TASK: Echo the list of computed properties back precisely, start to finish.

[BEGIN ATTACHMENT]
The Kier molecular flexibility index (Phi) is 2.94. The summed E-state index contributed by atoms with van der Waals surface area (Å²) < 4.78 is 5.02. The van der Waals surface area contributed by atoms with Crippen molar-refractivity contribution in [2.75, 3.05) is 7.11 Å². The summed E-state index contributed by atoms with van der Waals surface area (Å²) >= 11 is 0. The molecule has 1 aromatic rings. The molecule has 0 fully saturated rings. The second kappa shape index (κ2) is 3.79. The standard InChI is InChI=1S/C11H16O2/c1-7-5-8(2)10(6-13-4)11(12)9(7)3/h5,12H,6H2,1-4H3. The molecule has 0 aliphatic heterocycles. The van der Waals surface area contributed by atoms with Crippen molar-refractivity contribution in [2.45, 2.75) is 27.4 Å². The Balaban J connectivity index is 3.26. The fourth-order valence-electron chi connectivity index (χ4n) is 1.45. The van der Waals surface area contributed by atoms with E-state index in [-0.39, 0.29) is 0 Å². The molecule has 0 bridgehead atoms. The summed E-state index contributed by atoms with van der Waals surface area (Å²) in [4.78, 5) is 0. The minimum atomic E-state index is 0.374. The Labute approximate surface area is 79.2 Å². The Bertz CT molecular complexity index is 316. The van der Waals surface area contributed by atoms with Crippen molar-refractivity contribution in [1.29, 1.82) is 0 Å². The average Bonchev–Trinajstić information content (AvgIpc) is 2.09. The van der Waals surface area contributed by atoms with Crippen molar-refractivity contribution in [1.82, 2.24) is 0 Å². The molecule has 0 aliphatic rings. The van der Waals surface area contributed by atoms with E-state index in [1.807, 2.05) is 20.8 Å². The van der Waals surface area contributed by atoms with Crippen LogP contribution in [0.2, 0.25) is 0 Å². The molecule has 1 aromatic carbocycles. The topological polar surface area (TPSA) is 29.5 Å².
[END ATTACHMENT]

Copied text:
The Kier molecular flexibility index (Phi) is 2.94. The summed E-state index contributed by atoms with van der Waals surface area (Å²) < 4.78 is 5.02. The van der Waals surface area contributed by atoms with Crippen molar-refractivity contribution in [2.75, 3.05) is 7.11 Å². The summed E-state index contributed by atoms with van der Waals surface area (Å²) >= 11 is 0. The molecule has 1 aromatic rings. The molecule has 0 fully saturated rings. The second kappa shape index (κ2) is 3.79. The standard InChI is InChI=1S/C11H16O2/c1-7-5-8(2)10(6-13-4)11(12)9(7)3/h5,12H,6H2,1-4H3. The molecule has 0 aliphatic heterocycles. The van der Waals surface area contributed by atoms with Crippen molar-refractivity contribution in [2.45, 2.75) is 27.4 Å². The Balaban J connectivity index is 3.26. The fourth-order valence-electron chi connectivity index (χ4n) is 1.45. The van der Waals surface area contributed by atoms with E-state index in [-0.39, 0.29) is 0 Å². The molecule has 0 bridgehead atoms. The summed E-state index contributed by atoms with van der Waals surface area (Å²) in [4.78, 5) is 0. The minimum atomic E-state index is 0.374. The Labute approximate surface area is 79.2 Å². The Bertz CT molecular complexity index is 316. The van der Waals surface area contributed by atoms with Crippen molar-refractivity contribution in [1.29, 1.82) is 0 Å². The average Bonchev–Trinajstić information content (AvgIpc) is 2.09. The van der Waals surface area contributed by atoms with Crippen molar-refractivity contribution in [1.82, 2.24) is 0 Å². The molecule has 0 aliphatic rings. The van der Waals surface area contributed by atoms with E-state index in [1.807, 2.05) is 20.8 Å². The van der Waals surface area contributed by atoms with Crippen LogP contribution in [0.2, 0.25) is 0 Å². The molecule has 1 aromatic carbocycles. The topological polar surface area (TPSA) is 29.5 Å².